“Stomach,” Holland says.

Bob just nods, and Janine reappears with two cups of coffee. While Holland adds two sugars to his own mug, Bob sips his black.

“The usual, boys?” Janine holds her pad with a pencil poised above it, as if she needs to copy down their order, something she memorized more than a year ago.

“Two eggs, over easy,” Holland says.

“Scrambled for me,” Bob adds.

Their waitress disappears again, her yellow uniform skirt swishing against her legs. Bob watches her go, trying to remember her name. He just can’t make it form in his brain, let alone on his tongue.

“It’s Janine,” Holland answers Bob’s thought. They’ve always communicated this way, one brain for two men.

In the car, with the heater running, Martha sips from a bottle of green tea, one hand resting on her full belly. She can see the two men through the window, their familiar movements, the way her grandfather nods respectfully when Bob speaks, and the way Bob sometimes gets lost, his eyes drifting to the window and meeting her gaze. He stares blankly this time. He doesn’t remember she is there. She fears he isn’t long for this world, and she doesn’t want to think about that. Losing their wives had been hard, but losing each other? The two men were raised together, shared a crib sometimes, when Bob’s mother worked at the mill and Holland’s mother kept him overnight. What in the world will her grandfather do without Bob?

Fiction: Ribbit

Jill dragged me to this party, and I’m still thinking of the book I left at home and the glass of wine I planned to sip while reading said book. I should have slipped it into my purse. Maybe I could find a quiet room in this big house and sneak in a few chapters. Maybe I still can. I have a reading app on my phone. It’s not ideal, but surely it’s preferable to awkwardly talking to strangers in this…

“Jill, who’s party did you say this was?”


“And, is Bobby, I don’t know, a wee bit insane?”

“I don’t think so.” Jill looks around the room while she reapplies her lip gloss, scanning the crowd for her ex, I’m sure.

I turn my own eyes back to the walls around us. There are cages. Big cages and little cages. Some are along the edges of the room and some are hanging from the ceiling. I can’t believe Jill isn’t freaked the hell out.

“This is crazy,” I tell her, but then she isn’t there. I’m talking to myself. Out loud. At a party. Lord help me; I should be home with my book. Jill must have spotted her ex after all. Why did she insist on bringing me along if she was going to abandon me?

“Suze, is that you?”

I haven’t been called Suze since high school. I cringe at the sound of the cutesy nickname.

“It’s Suzanne,” I answer, finding a tall man in a ball cap standing in Jill’s place.

“Suzanne then,” he puts a hand forward to shake, and I try to see his eyes beneath the hat’s brim.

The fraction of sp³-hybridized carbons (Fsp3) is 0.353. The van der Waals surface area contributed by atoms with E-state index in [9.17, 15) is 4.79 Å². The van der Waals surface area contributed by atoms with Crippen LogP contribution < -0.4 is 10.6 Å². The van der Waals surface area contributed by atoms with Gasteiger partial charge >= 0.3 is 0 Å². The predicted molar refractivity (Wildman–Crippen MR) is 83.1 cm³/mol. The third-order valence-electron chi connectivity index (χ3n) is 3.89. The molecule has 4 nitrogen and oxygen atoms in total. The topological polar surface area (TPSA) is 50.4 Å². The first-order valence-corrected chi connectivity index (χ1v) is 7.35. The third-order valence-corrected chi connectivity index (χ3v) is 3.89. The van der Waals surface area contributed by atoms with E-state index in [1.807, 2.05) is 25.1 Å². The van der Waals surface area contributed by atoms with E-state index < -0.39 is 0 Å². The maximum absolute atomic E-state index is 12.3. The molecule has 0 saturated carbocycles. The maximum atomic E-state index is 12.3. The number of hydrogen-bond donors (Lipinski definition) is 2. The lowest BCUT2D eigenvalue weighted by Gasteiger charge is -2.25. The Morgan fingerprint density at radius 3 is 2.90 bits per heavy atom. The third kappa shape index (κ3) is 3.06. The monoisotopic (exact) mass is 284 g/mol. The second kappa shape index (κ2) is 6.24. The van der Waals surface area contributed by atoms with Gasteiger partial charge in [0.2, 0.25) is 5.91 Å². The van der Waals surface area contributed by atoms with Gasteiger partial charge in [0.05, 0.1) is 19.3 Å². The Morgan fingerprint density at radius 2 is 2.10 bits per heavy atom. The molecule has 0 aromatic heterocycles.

“And you are?” Screw being polite. I haven’t been Suze in close to twenty years; there’s no reason I should recognize a man who calls me Suze.

“Oh, sorry, Rueben Sloan. We had math together senior year.”

“Rueben,” I repeat. The name rolls around inside my head. I don’t remember a Rueben.

“I had the biggest crush on you.”

I step back nervously, and my shoulder bumps one of the metal cages. I curse and Rueben bounds forward to right the cage.

“Who is this guy, Bobby?” I ask, peering into the cage I almost upended.

“He’s a CEO of something or other, but he collects untouchables.”


“You know, spiders, snakes, bull frogs…”

As he explains about Bobby’s pet obsession, I watch his lips move and slowly I remember. Untouchables. Bull frogs…

Rueben Sloan. He did sit behind me in math senior year. He was quiet, and he was gawky, like a deer just being born and falling all over itself trying to stand up. The other guys called him Ribbit. Ribbit Sloan. His wide mouth gave him a frog-like appearance. He once caught the hiccups in front of the entire school. He was supposed to be reading his essay, because it won an award.That’s when he earned the nickname, Ribbit. He helped me pass that math class, though. Or, he helped me cheat, anyhow.

“You saved my life,” I say now.

He blushes and takes off his ball cap. “Nah, it’s a sturdy cage. The snake wouldn’t have escaped.”

“I didn’t mean the snake. Though, I could have done without knowing it was a snake in there. I was pretending it was a bird or a hamster or, well, just about anything besides a snake.”

Rueben laughs, and his eyes shine. He isn’t so gawky anymore.

“I meant in math,” I finish. “I would have failed without you.”

He shrugs nonchalantly.

“What are you up to now? You still live around here?”

“I was living in Denver. I just moved home.”

“What dragged you back to this hell hole?”

“I own a chain of bookstores. I’m opening one downtown.”


Rueben nods, and that’s when I know. This frog I once thought of as untouchable is sure to be my prince.